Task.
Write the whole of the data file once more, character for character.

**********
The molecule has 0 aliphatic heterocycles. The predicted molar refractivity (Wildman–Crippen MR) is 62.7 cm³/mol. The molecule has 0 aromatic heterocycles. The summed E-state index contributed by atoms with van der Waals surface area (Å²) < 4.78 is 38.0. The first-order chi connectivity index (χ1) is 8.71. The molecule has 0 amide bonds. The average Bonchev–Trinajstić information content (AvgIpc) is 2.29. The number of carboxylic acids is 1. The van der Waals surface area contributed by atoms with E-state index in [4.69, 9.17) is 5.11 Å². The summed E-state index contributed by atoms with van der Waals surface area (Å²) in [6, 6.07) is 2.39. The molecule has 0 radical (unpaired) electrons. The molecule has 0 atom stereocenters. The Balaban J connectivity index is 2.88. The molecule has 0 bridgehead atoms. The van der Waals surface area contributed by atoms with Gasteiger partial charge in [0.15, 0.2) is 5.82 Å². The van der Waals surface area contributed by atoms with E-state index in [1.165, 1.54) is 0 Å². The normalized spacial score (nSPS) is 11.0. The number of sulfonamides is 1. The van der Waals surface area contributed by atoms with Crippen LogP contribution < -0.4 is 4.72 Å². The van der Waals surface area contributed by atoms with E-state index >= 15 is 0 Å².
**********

The molecule has 0 aliphatic heterocycles. The predicted molar refractivity (Wildman–Crippen MR) is 62.7 cm³/mol. The molecule has 0 aromatic heterocycles. The summed E-state index contributed by atoms with van der Waals surface area (Å²) < 4.78 is 38.0. The first-order chi connectivity index (χ1) is 8.71. The molecule has 0 amide bonds. The average Bonchev–Trinajstić information content (AvgIpc) is 2.29. The number of carboxylic acids is 1. The van der Waals surface area contributed by atoms with E-state index in [4.69, 9.17) is 5.11 Å². The summed E-state index contributed by atoms with van der Waals surface area (Å²) in [6, 6.07) is 2.39. The molecule has 0 radical (unpaired) electrons. The molecule has 0 atom stereocenters. The Balaban J connectivity index is 2.88. The molecule has 0 bridgehead atoms. The van der Waals surface area contributed by atoms with Gasteiger partial charge in [0.15, 0.2) is 5.82 Å². The van der Waals surface area contributed by atoms with E-state index in [1.165, 1.54) is 0 Å². The normalized spacial score (nSPS) is 11.0. The number of sulfonamides is 1. The van der Waals surface area contributed by atoms with Crippen LogP contribution < -0.4 is 4.72 Å². The van der Waals surface area contributed by atoms with E-state index >= 15 is 0 Å².